As building continues on several townhouse projects off North Vancouver’s Fullerton Avenue, some residents are calling out the municipality for allowing developers to cut too many trees within riparian setback areas of the Capilano River.
Despite official assurances, “It’s not in the interests of the environment,” said Mateus Jaguar, whose partner Victoria Prendergast lives in the Woodcroft apartment complex directly across the river from several of the new developments under construction. “It doesn’t help the public. It doesn’t help the eagles.”
Reiner Rothe and Rizvan Visram are other Woodcroft residents who have watched the trees along the riverbank come down with increasing dismay.
“Every day I walk by here and it’s so beautiful,” said Rothe. “I’d like to preserve nature in harmony with any development.”
Visram added the pace of construction in the immediate area makes it even more important to preserve quality of life for residents.
Of 34 trees – mostly red cedar and alder – removed from in front of a 23-unit three-storey townhouse complex nearing completion by the company PC Urban on Glenaire Drive, 11 were within or bordering on a 15-metre streamside protection area, according to the District of North Vancouver. The streamside protection area also includes a riverside strip of land that is part of Capilano River Regional Park.
Five of the trees cut were within the park, and were removed after being identified in a third-party arborist’s report as “hazardous or invasive” with the permission of Metro Vancouver Regional Parks, according to Metro Vancouver.
While streamside riparian area protection falls to senior levels of government, in practice that is delegated to municipal governments, which regulate tree-cutting in those areas through development permits.
Of the trees removed from in front of the townhouse project, most were rated as being either in “normal” or “poor” health and were “mainly hedge cedars, trees growing out of structures or within the proposed development site,” according to District of North Vancouver spokeswoman Courtenay Rannard.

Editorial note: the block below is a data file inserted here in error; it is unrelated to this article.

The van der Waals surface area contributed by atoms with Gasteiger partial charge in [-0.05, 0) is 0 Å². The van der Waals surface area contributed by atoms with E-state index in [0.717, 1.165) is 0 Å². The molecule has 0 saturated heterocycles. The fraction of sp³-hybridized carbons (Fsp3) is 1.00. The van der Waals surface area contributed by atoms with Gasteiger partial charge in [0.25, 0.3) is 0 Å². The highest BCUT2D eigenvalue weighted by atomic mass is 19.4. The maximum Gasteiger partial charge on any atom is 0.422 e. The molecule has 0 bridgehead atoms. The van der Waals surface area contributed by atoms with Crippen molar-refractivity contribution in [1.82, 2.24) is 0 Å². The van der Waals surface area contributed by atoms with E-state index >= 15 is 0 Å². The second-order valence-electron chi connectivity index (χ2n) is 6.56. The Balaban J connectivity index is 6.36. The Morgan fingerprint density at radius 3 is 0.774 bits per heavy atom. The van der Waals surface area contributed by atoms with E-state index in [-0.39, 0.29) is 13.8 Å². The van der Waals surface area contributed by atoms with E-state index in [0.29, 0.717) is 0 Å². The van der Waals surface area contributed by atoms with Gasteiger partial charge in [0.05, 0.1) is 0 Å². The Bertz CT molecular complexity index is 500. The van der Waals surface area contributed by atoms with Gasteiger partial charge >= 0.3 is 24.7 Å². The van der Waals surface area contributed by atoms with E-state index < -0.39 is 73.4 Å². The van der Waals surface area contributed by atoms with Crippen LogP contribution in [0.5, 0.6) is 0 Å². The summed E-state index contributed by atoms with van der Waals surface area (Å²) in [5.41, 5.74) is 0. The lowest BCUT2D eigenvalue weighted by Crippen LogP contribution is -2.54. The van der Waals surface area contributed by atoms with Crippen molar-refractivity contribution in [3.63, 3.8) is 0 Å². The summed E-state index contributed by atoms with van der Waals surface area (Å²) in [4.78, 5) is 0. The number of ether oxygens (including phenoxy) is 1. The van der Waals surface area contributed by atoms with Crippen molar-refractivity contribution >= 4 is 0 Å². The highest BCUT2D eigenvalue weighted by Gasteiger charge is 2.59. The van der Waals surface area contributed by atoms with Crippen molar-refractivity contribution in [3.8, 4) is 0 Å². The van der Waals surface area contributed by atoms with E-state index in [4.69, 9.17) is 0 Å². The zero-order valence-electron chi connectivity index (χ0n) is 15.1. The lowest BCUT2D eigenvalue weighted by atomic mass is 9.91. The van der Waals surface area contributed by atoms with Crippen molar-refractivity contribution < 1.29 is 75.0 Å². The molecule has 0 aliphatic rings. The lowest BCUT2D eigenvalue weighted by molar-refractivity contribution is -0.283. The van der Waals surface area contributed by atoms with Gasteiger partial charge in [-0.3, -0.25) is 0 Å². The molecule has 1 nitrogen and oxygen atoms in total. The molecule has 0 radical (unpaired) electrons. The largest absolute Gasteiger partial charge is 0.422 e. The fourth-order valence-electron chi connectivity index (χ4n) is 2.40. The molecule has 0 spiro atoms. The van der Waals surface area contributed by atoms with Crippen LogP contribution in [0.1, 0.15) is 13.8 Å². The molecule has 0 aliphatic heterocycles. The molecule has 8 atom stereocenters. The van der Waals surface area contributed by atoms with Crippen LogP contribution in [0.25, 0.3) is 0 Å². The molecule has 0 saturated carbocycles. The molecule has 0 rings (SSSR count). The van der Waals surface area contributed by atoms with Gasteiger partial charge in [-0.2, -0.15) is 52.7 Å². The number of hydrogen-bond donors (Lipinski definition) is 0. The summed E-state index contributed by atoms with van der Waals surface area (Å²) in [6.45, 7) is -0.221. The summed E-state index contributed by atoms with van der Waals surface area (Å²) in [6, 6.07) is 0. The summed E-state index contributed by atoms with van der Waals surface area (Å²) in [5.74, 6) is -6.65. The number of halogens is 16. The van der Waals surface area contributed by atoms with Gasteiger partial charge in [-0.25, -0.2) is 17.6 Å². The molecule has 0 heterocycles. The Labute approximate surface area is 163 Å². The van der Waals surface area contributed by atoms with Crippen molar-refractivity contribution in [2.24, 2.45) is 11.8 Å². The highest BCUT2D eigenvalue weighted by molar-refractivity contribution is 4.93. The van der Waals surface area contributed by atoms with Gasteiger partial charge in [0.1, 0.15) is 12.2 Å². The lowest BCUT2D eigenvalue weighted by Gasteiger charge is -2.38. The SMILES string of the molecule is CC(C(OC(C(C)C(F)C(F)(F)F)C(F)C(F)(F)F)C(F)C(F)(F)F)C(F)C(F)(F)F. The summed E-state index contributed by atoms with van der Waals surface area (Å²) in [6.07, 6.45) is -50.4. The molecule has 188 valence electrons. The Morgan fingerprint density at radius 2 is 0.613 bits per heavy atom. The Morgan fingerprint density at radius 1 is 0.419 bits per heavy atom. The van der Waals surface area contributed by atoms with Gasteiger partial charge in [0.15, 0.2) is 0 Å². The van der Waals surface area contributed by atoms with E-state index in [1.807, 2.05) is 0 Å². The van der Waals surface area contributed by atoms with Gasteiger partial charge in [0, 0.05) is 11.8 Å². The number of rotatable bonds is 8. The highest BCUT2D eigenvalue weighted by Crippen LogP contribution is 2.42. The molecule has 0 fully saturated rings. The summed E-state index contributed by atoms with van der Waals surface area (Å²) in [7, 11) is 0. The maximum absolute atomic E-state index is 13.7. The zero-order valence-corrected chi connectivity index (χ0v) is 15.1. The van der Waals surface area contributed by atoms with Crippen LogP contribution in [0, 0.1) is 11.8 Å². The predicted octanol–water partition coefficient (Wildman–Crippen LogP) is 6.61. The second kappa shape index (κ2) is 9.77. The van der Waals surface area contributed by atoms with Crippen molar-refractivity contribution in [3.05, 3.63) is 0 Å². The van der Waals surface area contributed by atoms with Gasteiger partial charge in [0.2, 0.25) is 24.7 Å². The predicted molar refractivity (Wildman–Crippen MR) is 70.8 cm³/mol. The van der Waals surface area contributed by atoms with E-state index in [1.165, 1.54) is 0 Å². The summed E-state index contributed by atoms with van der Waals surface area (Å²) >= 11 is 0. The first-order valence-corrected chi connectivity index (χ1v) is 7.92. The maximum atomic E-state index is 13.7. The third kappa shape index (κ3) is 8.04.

As a condition of tree removal, the developer will be required to restore the streamside riparian area with native plant species including both trees and shrubs.
According to the district, the work will eventually serve to rehabilitate the riparian area with more native species.
But Jaguar remains unconvinced about why the existing trees are being cut. He believes the trees are being cut simply to provide a better river view for the townhouse development.
“It’s a real heartbreak to see those trees come down. It’s just going to be a gigantic clearcut,” he said. “We don’t want to wait 20 or 30 years until we’re looking at a forest again.”
Residents worry that trees fronting a neighbouring 150-unit development on the banks of the river will be similarly felled.
Individually, reasons for cutting single trees sound reasonable, said Jaguar. “But then we can have the same conversation for every single other tree. It’s just levelling the forest around the developers’ property.”
According to the district, no trees within the 15-metre buffer next to the Capilano will be removed under the current permit for the Woodbridge Citimark townhome development, although there are several large-diameter trees on the developer’s land that will be cut.
Coun. Lisa Muri recently visited the site after Prendergast and Jaguar appeared in council to voice concerns about the tree cutting.
“I can see how people look at it,” she said. “When chainsaws go off in the district, people show up and pay attention, especially on a park at the side of a river. We’re all alerted by that sound and none of us like it.”
Muri said in the short term there will be a “more expansive view” in front of the development, before planted trees and shrubs grow larger.
Glen Parker, a member of North Shore Streamkeepers, said his group previously recommended to the Department of Fisheries and Oceans that municipalities not be given responsibility for managing streamside riparian areas. “There’s a conflict of interest,” he said. “You don’t let the fox guard the henhouse.”
Trees near the river bank are important, said Parker, because “they provide shade, they slow down the water infiltration into the ground.”
Parker said he’s more concerned with the amount of increased hard surfacing developments can collectively create near local watercourses through paving and pipes, which can change the hydrology of rivers to be less hospitable to salmon. That’s a concern shared by Muri.
“Lower Capilano is one big, massive construction site and there’s a lot more coming,” she said.
Over 300 new residential units are currently either approved or under construction in the immediate neighbourhood, with applications pending for 118 more.